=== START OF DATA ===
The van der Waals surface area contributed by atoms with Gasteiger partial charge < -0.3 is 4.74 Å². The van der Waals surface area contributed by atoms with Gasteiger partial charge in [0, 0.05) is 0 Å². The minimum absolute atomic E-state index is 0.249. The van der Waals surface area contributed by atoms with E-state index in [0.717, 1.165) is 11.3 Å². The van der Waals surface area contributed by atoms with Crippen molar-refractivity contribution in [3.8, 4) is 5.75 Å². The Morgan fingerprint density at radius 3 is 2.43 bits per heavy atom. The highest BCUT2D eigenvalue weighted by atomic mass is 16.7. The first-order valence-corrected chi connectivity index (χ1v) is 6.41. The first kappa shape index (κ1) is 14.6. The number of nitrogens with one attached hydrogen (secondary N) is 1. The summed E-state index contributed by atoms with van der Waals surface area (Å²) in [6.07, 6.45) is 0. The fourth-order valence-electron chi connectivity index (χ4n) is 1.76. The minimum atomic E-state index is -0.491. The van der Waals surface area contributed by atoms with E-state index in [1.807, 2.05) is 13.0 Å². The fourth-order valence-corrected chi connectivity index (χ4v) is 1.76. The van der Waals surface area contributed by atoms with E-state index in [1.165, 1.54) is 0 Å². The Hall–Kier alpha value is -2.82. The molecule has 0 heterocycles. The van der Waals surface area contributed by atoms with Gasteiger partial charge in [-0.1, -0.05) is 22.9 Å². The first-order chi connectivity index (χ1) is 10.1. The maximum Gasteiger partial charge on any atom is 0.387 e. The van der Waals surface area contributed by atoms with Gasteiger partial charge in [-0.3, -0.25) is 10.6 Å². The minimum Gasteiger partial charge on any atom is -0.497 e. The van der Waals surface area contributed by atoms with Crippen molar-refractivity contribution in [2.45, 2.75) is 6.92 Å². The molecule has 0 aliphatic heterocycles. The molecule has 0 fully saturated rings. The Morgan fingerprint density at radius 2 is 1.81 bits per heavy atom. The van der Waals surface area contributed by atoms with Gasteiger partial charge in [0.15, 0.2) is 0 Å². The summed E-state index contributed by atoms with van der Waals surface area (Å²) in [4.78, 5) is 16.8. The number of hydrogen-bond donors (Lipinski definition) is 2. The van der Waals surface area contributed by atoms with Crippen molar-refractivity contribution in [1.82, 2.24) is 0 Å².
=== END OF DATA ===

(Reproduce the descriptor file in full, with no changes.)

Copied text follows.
The van der Waals surface area contributed by atoms with Gasteiger partial charge < -0.3 is 4.74 Å². The van der Waals surface area contributed by atoms with Gasteiger partial charge in [0, 0.05) is 0 Å². The minimum absolute atomic E-state index is 0.249. The van der Waals surface area contributed by atoms with E-state index in [0.717, 1.165) is 11.3 Å². The van der Waals surface area contributed by atoms with Crippen molar-refractivity contribution in [3.8, 4) is 5.75 Å². The Morgan fingerprint density at radius 3 is 2.43 bits per heavy atom. The highest BCUT2D eigenvalue weighted by atomic mass is 16.7. The first-order valence-corrected chi connectivity index (χ1v) is 6.41. The first kappa shape index (κ1) is 14.6. The number of nitrogens with one attached hydrogen (secondary N) is 1. The summed E-state index contributed by atoms with van der Waals surface area (Å²) in [6.07, 6.45) is 0. The fourth-order valence-electron chi connectivity index (χ4n) is 1.76. The minimum atomic E-state index is -0.491. The van der Waals surface area contributed by atoms with E-state index in [1.807, 2.05) is 13.0 Å². The fourth-order valence-corrected chi connectivity index (χ4v) is 1.76. The van der Waals surface area contributed by atoms with E-state index in [1.165, 1.54) is 0 Å². The Hall–Kier alpha value is -2.82. The molecule has 0 heterocycles. The van der Waals surface area contributed by atoms with Gasteiger partial charge in [-0.1, -0.05) is 22.9 Å². The first-order chi connectivity index (χ1) is 10.1. The maximum Gasteiger partial charge on any atom is 0.387 e. The van der Waals surface area contributed by atoms with Gasteiger partial charge in [-0.3, -0.25) is 10.6 Å². The minimum Gasteiger partial charge on any atom is -0.497 e. The van der Waals surface area contributed by atoms with Crippen molar-refractivity contribution in [2.45, 2.75) is 6.92 Å². The molecule has 0 aliphatic heterocycles. The molecule has 0 fully saturated rings. The Morgan fingerprint density at radius 2 is 1.81 bits per heavy atom. The van der Waals surface area contributed by atoms with Gasteiger partial charge in [0.15, 0.2) is 0 Å². The summed E-state index contributed by atoms with van der Waals surface area (Å²) in [4.78, 5) is 16.8. The number of hydrogen-bond donors (Lipinski definition) is 2. The van der Waals surface area contributed by atoms with Crippen molar-refractivity contribution in [1.82, 2.24) is 0 Å².